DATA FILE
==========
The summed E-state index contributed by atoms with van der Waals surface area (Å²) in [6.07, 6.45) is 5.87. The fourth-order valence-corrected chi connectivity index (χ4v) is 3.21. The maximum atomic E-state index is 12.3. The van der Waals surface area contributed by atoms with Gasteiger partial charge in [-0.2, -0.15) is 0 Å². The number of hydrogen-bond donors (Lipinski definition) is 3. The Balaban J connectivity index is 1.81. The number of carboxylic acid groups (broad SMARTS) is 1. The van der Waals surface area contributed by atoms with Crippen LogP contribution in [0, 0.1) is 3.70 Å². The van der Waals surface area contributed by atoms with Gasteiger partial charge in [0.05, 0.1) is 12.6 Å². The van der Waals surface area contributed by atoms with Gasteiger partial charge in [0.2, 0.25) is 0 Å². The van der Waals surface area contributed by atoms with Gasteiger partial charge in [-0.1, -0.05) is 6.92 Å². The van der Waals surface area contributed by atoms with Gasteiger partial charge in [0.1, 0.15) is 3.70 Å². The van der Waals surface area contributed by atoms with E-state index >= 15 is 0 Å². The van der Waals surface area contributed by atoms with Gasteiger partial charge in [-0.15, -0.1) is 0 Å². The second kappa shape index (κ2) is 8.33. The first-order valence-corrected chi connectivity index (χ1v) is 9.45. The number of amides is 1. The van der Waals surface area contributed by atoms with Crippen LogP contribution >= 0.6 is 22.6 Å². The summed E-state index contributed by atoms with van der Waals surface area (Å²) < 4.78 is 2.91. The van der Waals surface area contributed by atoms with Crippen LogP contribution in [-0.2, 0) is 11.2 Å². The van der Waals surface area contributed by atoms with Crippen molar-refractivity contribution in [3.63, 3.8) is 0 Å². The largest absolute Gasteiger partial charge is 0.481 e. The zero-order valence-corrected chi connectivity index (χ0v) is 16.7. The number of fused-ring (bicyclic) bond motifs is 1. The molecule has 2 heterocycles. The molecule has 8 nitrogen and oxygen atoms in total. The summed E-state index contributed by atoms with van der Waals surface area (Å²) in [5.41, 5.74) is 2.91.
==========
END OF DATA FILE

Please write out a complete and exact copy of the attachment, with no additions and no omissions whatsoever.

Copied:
The summed E-state index contributed by atoms with van der Waals surface area (Å²) in [6.07, 6.45) is 5.87. The fourth-order valence-corrected chi connectivity index (χ4v) is 3.21. The maximum atomic E-state index is 12.3. The van der Waals surface area contributed by atoms with Gasteiger partial charge in [-0.2, -0.15) is 0 Å². The number of hydrogen-bond donors (Lipinski definition) is 3. The Balaban J connectivity index is 1.81. The number of carboxylic acid groups (broad SMARTS) is 1. The van der Waals surface area contributed by atoms with Crippen LogP contribution in [0, 0.1) is 3.70 Å². The van der Waals surface area contributed by atoms with Gasteiger partial charge in [0.05, 0.1) is 12.6 Å². The van der Waals surface area contributed by atoms with Gasteiger partial charge in [0.2, 0.25) is 0 Å². The van der Waals surface area contributed by atoms with Gasteiger partial charge in [-0.1, -0.05) is 6.92 Å². The van der Waals surface area contributed by atoms with Gasteiger partial charge in [0.1, 0.15) is 3.70 Å². The van der Waals surface area contributed by atoms with E-state index >= 15 is 0 Å². The van der Waals surface area contributed by atoms with Gasteiger partial charge in [-0.15, -0.1) is 0 Å². The second kappa shape index (κ2) is 8.33. The first-order valence-corrected chi connectivity index (χ1v) is 9.45. The number of amides is 1. The van der Waals surface area contributed by atoms with Crippen LogP contribution >= 0.6 is 22.6 Å². The summed E-state index contributed by atoms with van der Waals surface area (Å²) < 4.78 is 2.91. The van der Waals surface area contributed by atoms with Crippen LogP contribution in [-0.2, 0) is 11.2 Å². The van der Waals surface area contributed by atoms with Crippen molar-refractivity contribution in [3.63, 3.8) is 0 Å². The largest absolute Gasteiger partial charge is 0.481 e. The zero-order valence-corrected chi connectivity index (χ0v) is 16.7. The number of fused-ring (bicyclic) bond motifs is 1. The molecule has 2 heterocycles. The molecule has 8 nitrogen and oxygen atoms in total. The summed E-state index contributed by atoms with van der Waals surface area (Å²) in [5.41, 5.74) is 2.91.